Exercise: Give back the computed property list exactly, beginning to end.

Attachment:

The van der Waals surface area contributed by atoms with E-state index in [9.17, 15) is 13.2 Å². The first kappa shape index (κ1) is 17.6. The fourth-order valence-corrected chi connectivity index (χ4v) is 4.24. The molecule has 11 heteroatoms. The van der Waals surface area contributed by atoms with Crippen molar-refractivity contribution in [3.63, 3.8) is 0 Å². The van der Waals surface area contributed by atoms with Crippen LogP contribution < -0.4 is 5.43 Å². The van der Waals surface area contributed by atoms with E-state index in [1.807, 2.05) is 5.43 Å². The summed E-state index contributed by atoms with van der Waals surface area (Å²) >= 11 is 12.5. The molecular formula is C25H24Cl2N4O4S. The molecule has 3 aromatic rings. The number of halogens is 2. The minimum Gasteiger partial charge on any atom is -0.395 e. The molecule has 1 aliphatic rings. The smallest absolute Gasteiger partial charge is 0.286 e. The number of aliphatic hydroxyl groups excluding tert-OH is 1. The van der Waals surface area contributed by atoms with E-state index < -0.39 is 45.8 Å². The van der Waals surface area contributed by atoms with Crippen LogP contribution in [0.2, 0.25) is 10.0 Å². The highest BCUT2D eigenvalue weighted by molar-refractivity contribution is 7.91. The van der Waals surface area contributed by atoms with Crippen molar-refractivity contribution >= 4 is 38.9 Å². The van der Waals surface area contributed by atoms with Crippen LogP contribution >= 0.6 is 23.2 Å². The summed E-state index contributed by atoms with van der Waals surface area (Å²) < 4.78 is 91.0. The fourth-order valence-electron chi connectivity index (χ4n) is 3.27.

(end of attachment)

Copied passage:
The van der Waals surface area contributed by atoms with E-state index in [9.17, 15) is 13.2 Å². The first kappa shape index (κ1) is 17.6. The fourth-order valence-corrected chi connectivity index (χ4v) is 4.24. The molecule has 11 heteroatoms. The van der Waals surface area contributed by atoms with Crippen molar-refractivity contribution in [3.63, 3.8) is 0 Å². The van der Waals surface area contributed by atoms with Crippen LogP contribution < -0.4 is 5.43 Å². The van der Waals surface area contributed by atoms with E-state index in [1.807, 2.05) is 5.43 Å². The summed E-state index contributed by atoms with van der Waals surface area (Å²) >= 11 is 12.5. The molecular formula is C25H24Cl2N4O4S. The molecule has 3 aromatic rings. The number of halogens is 2. The minimum Gasteiger partial charge on any atom is -0.395 e. The molecule has 1 aliphatic rings. The smallest absolute Gasteiger partial charge is 0.286 e. The number of aliphatic hydroxyl groups excluding tert-OH is 1. The van der Waals surface area contributed by atoms with E-state index < -0.39 is 45.8 Å². The van der Waals surface area contributed by atoms with Crippen LogP contribution in [0.2, 0.25) is 10.0 Å². The highest BCUT2D eigenvalue weighted by molar-refractivity contribution is 7.91. The van der Waals surface area contributed by atoms with Crippen molar-refractivity contribution >= 4 is 38.9 Å². The van der Waals surface area contributed by atoms with Crippen LogP contribution >= 0.6 is 23.2 Å². The summed E-state index contributed by atoms with van der Waals surface area (Å²) < 4.78 is 91.0. The fourth-order valence-electron chi connectivity index (χ4n) is 3.27.